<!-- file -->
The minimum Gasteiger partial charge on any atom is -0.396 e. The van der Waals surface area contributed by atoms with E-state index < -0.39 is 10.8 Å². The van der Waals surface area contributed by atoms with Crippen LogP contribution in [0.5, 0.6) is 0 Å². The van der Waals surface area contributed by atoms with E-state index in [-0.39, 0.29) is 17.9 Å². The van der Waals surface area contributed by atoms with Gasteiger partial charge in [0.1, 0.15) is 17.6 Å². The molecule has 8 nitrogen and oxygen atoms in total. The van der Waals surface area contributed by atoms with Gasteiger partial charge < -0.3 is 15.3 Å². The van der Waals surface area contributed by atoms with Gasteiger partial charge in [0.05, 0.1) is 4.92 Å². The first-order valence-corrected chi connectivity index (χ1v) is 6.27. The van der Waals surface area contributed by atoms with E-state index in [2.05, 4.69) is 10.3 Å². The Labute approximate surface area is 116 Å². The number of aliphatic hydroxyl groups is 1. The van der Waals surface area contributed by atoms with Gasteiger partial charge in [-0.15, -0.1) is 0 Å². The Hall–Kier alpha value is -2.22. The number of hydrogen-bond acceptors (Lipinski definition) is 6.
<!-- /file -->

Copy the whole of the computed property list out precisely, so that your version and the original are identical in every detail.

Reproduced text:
The minimum Gasteiger partial charge on any atom is -0.396 e. The van der Waals surface area contributed by atoms with E-state index < -0.39 is 10.8 Å². The van der Waals surface area contributed by atoms with Crippen LogP contribution in [0.5, 0.6) is 0 Å². The van der Waals surface area contributed by atoms with E-state index in [-0.39, 0.29) is 17.9 Å². The van der Waals surface area contributed by atoms with Gasteiger partial charge in [0.1, 0.15) is 17.6 Å². The molecule has 8 nitrogen and oxygen atoms in total. The van der Waals surface area contributed by atoms with Gasteiger partial charge < -0.3 is 15.3 Å². The van der Waals surface area contributed by atoms with Gasteiger partial charge in [0.05, 0.1) is 4.92 Å². The first-order valence-corrected chi connectivity index (χ1v) is 6.27. The van der Waals surface area contributed by atoms with E-state index in [2.05, 4.69) is 10.3 Å². The Labute approximate surface area is 116 Å². The number of aliphatic hydroxyl groups is 1. The van der Waals surface area contributed by atoms with Gasteiger partial charge in [-0.15, -0.1) is 0 Å². The Hall–Kier alpha value is -2.22. The number of hydrogen-bond acceptors (Lipinski definition) is 6.